The collapse of the Kabul government and the Taliban’s rapid takeover of nearly all of Afghanistan has captured the attention of the world. It has led to widespread discussion of US imperial
retreat, the implications for the global contest between the US and China, and the possibilities of a revival of global Sunni Islamist terror.
An element that has been largely missing
in Western analysis of these dramatic events is the role of powerful elements within Pakistan in facilitating the activities of the Taliban in recent years. Yet without this complex and multi-faceted Pakistani role, it is difficult to see how the Afghan jihadi
movement could have sustained itself during the years of US occupation, and laid the foundations for the rapid takeover of power that we have just witnessed.
Pakistani Prime Minister
Imran Khan praised the Taliban victory in a statement earlier this week as “breaking the shackles of slavery.”
The US and its allies have consistently chosen to turn a blind
eye to evidence of the Taliban presence in Pakistan, and Islamabad’s apparent assistance to the movement.
This decision relates to the US and its allies’ dependence on Pakistan
as a vital logistics hub in its deployment in Afghanistan. Pakistani intelligence support was important in deciphering the dynamics of militant Islamic movements in this area.
a reluctance to antagonize Pakistan, a nuclear power with a population of 200 million, traditionally aligned with the US, probably played a role in this attitude of benevolent neglect. US reluctance to place pressure on Pakistan, paradoxically, may have been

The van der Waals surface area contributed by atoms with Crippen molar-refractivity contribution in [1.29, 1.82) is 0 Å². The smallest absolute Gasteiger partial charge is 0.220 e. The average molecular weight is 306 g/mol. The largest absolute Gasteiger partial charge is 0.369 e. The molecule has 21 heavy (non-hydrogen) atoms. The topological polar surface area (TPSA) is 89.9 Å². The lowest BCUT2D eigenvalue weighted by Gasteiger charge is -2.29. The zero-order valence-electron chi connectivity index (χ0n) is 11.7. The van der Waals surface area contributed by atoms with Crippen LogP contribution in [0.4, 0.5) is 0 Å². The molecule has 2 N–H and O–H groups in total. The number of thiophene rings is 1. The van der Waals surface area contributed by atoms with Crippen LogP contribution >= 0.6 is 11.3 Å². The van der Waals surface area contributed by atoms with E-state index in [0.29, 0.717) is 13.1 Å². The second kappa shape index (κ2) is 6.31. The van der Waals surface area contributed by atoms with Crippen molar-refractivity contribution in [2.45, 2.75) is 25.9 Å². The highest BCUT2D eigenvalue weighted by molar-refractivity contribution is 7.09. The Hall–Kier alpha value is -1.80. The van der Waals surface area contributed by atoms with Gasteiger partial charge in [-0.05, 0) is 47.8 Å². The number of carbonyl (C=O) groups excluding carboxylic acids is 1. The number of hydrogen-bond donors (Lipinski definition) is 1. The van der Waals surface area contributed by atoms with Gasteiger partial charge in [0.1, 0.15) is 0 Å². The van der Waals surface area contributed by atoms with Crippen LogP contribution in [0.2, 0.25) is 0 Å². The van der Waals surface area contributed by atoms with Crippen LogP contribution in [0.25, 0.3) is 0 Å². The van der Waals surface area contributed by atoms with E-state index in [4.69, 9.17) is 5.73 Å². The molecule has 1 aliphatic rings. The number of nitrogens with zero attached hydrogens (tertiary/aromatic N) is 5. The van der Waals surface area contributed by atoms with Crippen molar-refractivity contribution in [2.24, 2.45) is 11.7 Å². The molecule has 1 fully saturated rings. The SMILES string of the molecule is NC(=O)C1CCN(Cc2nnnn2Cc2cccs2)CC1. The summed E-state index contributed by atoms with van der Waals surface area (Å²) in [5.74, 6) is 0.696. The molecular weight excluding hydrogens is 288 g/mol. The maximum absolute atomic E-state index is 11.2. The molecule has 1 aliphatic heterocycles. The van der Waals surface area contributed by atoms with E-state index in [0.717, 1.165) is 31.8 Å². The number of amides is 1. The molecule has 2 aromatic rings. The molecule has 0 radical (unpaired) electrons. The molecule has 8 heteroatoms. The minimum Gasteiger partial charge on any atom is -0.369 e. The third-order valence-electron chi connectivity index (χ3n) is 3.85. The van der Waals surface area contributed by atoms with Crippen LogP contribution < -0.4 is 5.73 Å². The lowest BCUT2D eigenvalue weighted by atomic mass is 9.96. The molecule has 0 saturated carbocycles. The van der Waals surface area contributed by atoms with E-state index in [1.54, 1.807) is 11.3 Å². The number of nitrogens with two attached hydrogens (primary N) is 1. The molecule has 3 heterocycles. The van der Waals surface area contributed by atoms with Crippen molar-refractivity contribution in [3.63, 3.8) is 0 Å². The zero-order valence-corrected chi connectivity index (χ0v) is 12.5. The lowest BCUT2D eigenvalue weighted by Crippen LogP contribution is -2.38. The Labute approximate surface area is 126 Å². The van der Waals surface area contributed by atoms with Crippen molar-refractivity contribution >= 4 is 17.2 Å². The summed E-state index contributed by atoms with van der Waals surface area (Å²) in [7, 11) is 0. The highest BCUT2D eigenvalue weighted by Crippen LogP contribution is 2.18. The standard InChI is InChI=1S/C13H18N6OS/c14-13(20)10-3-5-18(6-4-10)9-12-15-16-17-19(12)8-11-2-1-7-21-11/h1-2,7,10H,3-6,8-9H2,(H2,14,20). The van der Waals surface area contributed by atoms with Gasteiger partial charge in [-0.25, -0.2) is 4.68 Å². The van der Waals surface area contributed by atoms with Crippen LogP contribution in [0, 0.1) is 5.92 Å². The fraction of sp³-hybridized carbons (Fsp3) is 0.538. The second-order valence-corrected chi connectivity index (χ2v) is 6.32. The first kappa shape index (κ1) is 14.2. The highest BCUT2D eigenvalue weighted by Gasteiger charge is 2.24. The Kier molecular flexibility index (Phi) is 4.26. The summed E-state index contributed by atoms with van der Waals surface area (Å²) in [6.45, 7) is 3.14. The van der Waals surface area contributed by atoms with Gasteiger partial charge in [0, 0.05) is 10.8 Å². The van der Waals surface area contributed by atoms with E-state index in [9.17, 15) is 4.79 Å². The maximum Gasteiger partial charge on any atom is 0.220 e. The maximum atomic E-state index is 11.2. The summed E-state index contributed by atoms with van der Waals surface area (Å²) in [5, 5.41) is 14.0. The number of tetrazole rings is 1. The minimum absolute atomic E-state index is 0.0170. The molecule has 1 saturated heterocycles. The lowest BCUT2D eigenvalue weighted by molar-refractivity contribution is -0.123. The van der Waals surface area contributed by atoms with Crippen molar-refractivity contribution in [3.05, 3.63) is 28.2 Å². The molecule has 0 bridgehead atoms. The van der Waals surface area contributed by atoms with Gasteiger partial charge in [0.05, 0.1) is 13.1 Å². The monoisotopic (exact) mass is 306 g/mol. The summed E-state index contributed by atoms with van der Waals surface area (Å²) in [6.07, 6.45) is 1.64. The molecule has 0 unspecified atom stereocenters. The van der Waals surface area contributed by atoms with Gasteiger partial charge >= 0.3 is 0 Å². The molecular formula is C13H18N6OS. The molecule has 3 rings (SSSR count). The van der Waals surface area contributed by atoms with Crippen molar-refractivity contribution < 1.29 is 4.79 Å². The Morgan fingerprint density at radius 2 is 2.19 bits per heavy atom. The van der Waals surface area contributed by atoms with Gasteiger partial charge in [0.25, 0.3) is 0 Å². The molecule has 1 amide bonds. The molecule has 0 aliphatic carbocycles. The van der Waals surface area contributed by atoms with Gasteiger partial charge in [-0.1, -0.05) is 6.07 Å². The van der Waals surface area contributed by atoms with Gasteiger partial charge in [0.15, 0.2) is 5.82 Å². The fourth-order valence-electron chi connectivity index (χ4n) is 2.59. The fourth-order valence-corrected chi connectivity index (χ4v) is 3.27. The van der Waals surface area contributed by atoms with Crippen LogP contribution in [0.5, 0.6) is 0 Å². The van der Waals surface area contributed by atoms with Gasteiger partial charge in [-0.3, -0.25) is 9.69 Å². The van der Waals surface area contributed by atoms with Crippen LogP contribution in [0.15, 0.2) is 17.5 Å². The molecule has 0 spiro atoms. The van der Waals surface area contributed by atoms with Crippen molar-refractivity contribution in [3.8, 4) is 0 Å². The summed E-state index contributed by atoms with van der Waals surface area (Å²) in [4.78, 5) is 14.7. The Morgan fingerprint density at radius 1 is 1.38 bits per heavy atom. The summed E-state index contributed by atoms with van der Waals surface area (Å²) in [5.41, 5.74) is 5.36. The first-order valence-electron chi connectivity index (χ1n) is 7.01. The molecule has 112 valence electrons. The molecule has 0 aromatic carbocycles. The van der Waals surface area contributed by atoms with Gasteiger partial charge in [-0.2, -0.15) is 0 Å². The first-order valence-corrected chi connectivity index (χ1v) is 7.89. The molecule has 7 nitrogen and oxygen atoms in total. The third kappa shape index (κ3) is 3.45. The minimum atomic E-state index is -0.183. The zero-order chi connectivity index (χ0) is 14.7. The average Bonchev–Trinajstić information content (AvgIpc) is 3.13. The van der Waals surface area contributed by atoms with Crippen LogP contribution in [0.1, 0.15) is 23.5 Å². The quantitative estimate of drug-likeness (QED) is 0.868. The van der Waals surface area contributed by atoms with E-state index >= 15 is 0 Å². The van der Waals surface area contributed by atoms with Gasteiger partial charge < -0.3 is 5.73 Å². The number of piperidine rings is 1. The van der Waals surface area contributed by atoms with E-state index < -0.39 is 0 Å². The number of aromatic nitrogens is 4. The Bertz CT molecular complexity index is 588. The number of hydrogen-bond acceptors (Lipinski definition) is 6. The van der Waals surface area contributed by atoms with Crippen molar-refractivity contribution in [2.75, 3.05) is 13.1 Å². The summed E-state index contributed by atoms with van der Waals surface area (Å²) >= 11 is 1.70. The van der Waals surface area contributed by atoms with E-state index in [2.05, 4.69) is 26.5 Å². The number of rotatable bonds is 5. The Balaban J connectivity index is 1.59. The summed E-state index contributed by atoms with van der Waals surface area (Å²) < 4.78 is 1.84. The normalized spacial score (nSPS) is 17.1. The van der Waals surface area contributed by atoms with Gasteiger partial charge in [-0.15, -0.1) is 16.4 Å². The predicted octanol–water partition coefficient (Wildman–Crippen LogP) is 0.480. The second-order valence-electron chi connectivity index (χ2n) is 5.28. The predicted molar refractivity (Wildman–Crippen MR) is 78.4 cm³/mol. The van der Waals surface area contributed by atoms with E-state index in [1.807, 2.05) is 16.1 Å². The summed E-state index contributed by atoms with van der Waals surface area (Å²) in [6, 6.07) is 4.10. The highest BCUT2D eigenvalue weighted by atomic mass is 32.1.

exacerbated by widespread anti-American sentiment in Pakistan at the popular level, and an American desire not to worsen it.
This resulted in a situation in which Pakistan came to constitute
both a vital node in the prosecution of the US campaign against the Taliban, and a central element in the Taliban’s war effort against the US, with the apparent acquiescence of Washington.
The Taliban leadership is domiciled in the city of Quetta, in Pakistani Balochistan. The movement’s fighters, alongside members of other Sunni jihadi groups including al-Qaeda and the Haqqani network, maintain havens in the Federally Administered
Tribal Areas (FATA) along the border, crossing back and forth to Afghanistan at will, with no interference from the Pakistani armed forces. These areas were the springboard for the recent campaign that culminated in Kabul. Taliban fighters wounded in the recent
campaign were treated in Pakistani hospitals, according to a June 27 statement by Sheikh Rashed Ahmed, Pakistan’s interior minister, to the Pakistani Geo news website.
to the logistical role, these majority Pashtun border areas are home to thousands of madrassas, Islamic religious seminaries, in which the hard-line Deobandi interpretation of Sunni Islam favored by the Taliban is propagated. In this way, the pool of future
fighters for the Afghan Taliban is maintained, on Pakistani soil.
A resident of Kuchlak, 25km from Quetta, noted in an interview with Voice of America this week that the Taliban maintains
considerable support among the residents of the area, and that “Locals from all the tribes (living in the town) are with them, saying that they are conducting jihad to establish the Islamic Emirate of Afghanistan.”
Afghanistan’s deposed vice president Amrullah Saleh, along with other members of the deposed Ghani government, have alleged that the Pakistani Inter-Services Intelligence (ISI) and the Pakistani Special Forces
were directly guiding the Afghan Taliban.
Such allegations are routinely denied by the Pakistani authorities and are impossible to prove conclusively. But the weight of evidence regarding
the presence of the Taliban in the border areas, their ease of access, the provision of available health care, and statements of support by senior officials seem to confirm a role of elements within the Pakistani state in the recent Taliban victory.
What are the motivations behind the Pakistani role?